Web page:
# mixed semi definite and second order programming complexity order

Consider the following mixed semi definite and second order programming:

$\begin{array}{l} \mathop {{\rm{min}}}\limits_{\bf{X}} \,{\rm{Tr}}\left( {{\bf{XA}}} \right)\\ {\rm{s}}{\rm{.t:}}\, & {\rm{Tr}}\left( {{\bf{XA'}}} \right) + \left\| {{\rm{vec}}{{\left( {\bf{X}} \right)}^H}{\bf{A''}}} \right\| \ge a\\ & {\bf{X}} \ge {\bf{0}} \end{array}$

where ${\bf{A}}$,${{\bf{A'}}}$ and ${{\bf{A''}}}$ are $M \times M$ positive semi definite matrices, $a$ is a positive constant. $vec(.)$ is the stack column operator. By assumption of feasibility of the above problem, how can I obtain the order of complexity of the mixed semi definite and second order optimization problem?

• What do you mean by order of complexity? In any case, it might help you to write the norm constraint in (second order) conic form, which will lead to only linear equality constraints + semidefinite + second order cone constraints. – Cristóbal Guzmán Jul 22 '14 at 20:20
• Thank you very much for your comment. To clarity, consider the following standard semi definite programming: [\begin{array}{l} \mathop {{\rm{min}}}\limits_{\bf{X}} & {\rm{Tr}}\left( {{\bf{XA}}} \right)\\ {\rm{s}}{\rm{.t:}} & {\rm{Tr}}\left( {{\bf{XA'}}} \right) = a\\ & {\bf{X}} \ge {\bf{0}} \end{array}] the worst case complexity of the above problem is given by ${\cal O}\left( {\sqrt M \log \left( M\right)\log \left( {M/\varepsilon } \right)} \right)$. I want to know how can I calculate the complexity of mixed semi definite and second order programming. – user51780 Jul 23 '14 at 7:52
• I think you will see it once you write your problem in standard form (meaning that you convert the norm into a second-order cone constraint). I can write it down later if you want, but let me warn you that the complexity upper bound you wrote above should also depend on $A$, $A^{\prime}$. – Cristóbal Guzmán Jul 23 '14 at 16:40

It took me some time, but I hope it still helps. Coming back to your problem I realized that the norm constraint is not convex (you should have the opposite inequality for convexity).

Assuming you have the opposite inequality, $Tr(XA^{\prime})+\|vec(X)^HA\|\leq a$, you can write the problem in standard form:

\begin{eqnarray*} \min & Tr(XA)+t \\ \mbox{s.t.} & Tr(X A^{\prime})+t+s &= a \\ & vec(X)^HA^{\prime\prime} &= z \\ & s &\geq 0 \\ & (z,t)&\in L^{M+1}\\ & X &\succeq 0 \end{eqnarray*}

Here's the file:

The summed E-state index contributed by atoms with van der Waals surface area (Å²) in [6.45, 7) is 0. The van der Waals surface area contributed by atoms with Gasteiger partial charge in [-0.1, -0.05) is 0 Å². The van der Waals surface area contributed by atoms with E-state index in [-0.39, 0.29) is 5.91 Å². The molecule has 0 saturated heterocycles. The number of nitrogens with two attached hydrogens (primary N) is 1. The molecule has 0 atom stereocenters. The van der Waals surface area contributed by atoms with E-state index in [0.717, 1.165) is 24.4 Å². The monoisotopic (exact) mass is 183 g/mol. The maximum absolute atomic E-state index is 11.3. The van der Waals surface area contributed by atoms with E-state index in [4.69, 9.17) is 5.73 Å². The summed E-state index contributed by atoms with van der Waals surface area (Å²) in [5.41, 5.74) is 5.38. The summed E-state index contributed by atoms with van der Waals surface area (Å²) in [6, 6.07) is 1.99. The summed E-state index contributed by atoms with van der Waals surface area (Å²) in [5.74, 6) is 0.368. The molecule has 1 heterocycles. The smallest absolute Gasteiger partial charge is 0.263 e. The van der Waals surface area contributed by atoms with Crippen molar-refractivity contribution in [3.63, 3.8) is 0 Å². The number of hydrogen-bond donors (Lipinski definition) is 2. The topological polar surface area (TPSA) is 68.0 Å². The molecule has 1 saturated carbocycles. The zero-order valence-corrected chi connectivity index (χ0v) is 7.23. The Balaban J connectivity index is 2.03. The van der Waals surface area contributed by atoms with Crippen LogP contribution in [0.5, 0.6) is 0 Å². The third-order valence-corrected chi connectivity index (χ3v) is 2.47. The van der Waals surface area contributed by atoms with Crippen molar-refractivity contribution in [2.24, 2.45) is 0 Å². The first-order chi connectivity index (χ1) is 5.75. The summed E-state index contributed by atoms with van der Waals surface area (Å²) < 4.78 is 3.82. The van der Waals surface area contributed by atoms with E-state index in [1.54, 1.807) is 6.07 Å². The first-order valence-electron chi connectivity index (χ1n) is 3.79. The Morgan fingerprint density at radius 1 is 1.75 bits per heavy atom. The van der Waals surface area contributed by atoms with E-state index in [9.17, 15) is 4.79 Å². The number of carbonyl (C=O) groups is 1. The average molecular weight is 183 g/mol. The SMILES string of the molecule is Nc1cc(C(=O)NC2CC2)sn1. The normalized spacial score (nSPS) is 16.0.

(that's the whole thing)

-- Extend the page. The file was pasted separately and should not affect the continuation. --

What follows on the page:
where $L^{M+1}$ is the Lorentz cone in $M+1$ variables. The nice thing about barrier functions is that they (and their complexity) are additive (see http://www2.isye.gatech.edu/~nemirovs/Lect_ModConvOpt.pdf, page 276), so the complexity of interior point methods would be the sum of the barrier parameter of the positive real line + the barrie parameter of the PSD cone + the barrier parameter of the Lorentz cone (and the square root of that parameter is what comes in the running time of the IPM).

Of course, all this provided you have a convex program.

• thank you very much. would you please explain why you add variable $t$ in the objective function. – user51780 Jul 27 '14 at 6:42
• The previous comment was about the slack variable $s$, so I add now the explanation for t. Note that by the Lorentz cone constraint $t\geq \|z\|=\|vec(X)^HA^{\prime\prime}\|$. Also observe that the other constraint that involves $t$ is (by eliminating the slack $s$): $t\leq a-Tr(XA^{\prime})$, so it does not interfere in the minimization of $t$. This means that when we minimize over $t$ (the other variables being fixed, except for $s$), the Lorentz cone inequality is tight, i.e. $t=\|z\|=\|vec(X)^HA^{\prime\prime}\|$, which is what we want. – Cristóbal Guzmán Jul 29 '14 at 16:38
• Did I answer your question? – Cristóbal Guzmán Aug 6 '14 at 21:59
• Thank you for your answer to my question. I am convinced about the reason of adding the slack variable $t$ on the constraints, however I'm confused why you add the slack variable $t$ on the objective function.Would you please explain more about it? – user51780 Aug 8 '14 at 6:39
• You have to enforce this variable to be minimized, otherwise it would not take the value $\|z\|$. It is also important that the variable $t$ is not tied to other equations, otherwise it might not satisfy the multiple equality constraints with the value $\|z\|$. If I answered your question, please mark check on my answer. – Cristóbal Guzmán Aug 8 '14 at 17:03